Banks to focus on fee income for profitability

Mashreq's fee income rose to Dh1.164bn for the nine-month period ending September 2009. (EB FILE)

Banks may be forced to focus more on fee and commission income in order to maintain a decent level of profitability this year, according to the bankers Emirates Business talked to.

While Dubai Islamic Bank (DIB) generated a fee and commission income of Dh545.5 million for the nine-month period ending September 2009, that reported by Emirates NBD was to the tune of Dh1.404 billion. Mashreqbank's fee income improved to Dh1.164bn during the period as against Dh985m for the same period last year, whereas Abu Dhabi Commercial Bank (ADCB) made Dh748.763m on that count. But the heavy provisions rendered ADCB to satisfy with a net profit of only little over Dh700m for the nine-month period.

In the case of NBAD, the net fee and commission income for the nine-month period in the current year at Dh824.610m was marginally lower than that of the same period last year.

Sources said more and more banks would come out with creative ideas to generate higher fee and commission income to boost their revenue stream in the coming quarters. "Needless to say, we will hear banks introducing new fees, and others revising their existing fee structure," sources added.

Cost-cutting will also be one of the key focus areas of the banks in the future. Many banks have reduced their workforce, and according to Central Bank statistics, more than 2300 direct employees in the banking sector have been rendered redundant during the year until August end.

On the one hand, growth in assets, especially in loans, has been flat during the current year, and on the other, majority of the banks will have higher provisions to make and more non-performing loans (NPLs) to disclose.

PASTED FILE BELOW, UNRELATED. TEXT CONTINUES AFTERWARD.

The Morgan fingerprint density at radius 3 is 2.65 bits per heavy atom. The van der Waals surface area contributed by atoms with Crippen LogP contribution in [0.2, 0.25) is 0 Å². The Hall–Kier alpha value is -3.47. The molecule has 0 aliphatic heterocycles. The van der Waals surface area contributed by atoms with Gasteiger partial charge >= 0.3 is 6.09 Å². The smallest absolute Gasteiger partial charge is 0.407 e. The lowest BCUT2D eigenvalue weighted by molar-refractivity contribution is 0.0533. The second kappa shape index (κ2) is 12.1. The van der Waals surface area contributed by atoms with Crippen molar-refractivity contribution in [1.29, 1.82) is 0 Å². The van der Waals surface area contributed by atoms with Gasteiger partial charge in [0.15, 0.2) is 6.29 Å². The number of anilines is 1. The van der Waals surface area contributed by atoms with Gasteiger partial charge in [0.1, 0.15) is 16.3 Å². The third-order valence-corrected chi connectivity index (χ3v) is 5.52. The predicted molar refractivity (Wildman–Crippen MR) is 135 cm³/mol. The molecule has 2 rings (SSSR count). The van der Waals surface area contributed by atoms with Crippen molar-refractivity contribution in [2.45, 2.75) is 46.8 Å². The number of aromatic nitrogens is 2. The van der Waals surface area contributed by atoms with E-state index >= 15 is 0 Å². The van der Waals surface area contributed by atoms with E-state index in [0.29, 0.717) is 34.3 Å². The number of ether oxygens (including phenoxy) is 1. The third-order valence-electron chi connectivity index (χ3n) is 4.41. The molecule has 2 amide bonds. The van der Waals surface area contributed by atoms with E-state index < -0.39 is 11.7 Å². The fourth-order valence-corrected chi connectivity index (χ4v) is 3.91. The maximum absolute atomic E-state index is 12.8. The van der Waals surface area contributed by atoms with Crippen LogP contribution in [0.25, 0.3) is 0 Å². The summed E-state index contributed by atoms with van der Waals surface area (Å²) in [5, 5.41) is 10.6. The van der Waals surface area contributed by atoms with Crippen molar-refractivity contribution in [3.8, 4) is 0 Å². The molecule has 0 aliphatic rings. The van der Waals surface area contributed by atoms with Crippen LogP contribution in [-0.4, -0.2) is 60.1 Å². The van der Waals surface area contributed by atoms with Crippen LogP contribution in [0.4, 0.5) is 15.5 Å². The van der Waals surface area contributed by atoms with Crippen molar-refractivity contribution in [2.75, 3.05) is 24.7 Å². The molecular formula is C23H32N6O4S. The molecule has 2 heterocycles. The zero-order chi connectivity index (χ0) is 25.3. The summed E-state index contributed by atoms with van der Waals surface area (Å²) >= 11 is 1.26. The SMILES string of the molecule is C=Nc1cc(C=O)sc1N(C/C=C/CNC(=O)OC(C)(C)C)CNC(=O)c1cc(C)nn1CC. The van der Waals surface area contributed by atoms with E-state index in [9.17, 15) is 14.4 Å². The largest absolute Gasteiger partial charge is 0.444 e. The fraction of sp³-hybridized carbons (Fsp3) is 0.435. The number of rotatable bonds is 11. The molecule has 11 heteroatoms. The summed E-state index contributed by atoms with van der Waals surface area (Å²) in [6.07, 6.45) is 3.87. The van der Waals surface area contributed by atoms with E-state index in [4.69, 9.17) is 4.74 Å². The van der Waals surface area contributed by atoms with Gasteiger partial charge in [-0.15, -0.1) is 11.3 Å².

Sanjay Uppal Group CFO, like many other top bankers, has already mentioned that the NPLs will see a rise in the next few quarters. More importantly, since all the banks have increased their capital and also because the profits are bound to be under pressure for most banks, the return on equity, considered one of the most ideal measures of efficiency, will witness a drop in the current year itself.

The capital adequacy ratio has been steadily improving since 2008-end, and should currently be in the region of 19 per cent compared with 13 per cent as of 2008-end.

During the 11-month period ending November 30, 2009, while the combined assets grew by 6.5 per cent to Dh1.551 trillion, the loans inched up by a mere 3.34 per cent to Dh1.027trn, whereas the deposits grew by 8.66 per cent to Dh1.002trn.

Most bankers believe there will be reluctance to lend among bankers and this is likely to affect the loan growth in the next year also.

Michael Tomalin, Group Chief Executive of National Bank of Abu Dhabi in an earlier interview to this paper said the banks' role as lender is gradually weakening.

"We will see banks taking on the role of arranging and organising deals for corporates and thus the fee income will play a larger role in revenue generation,'' he said.

 

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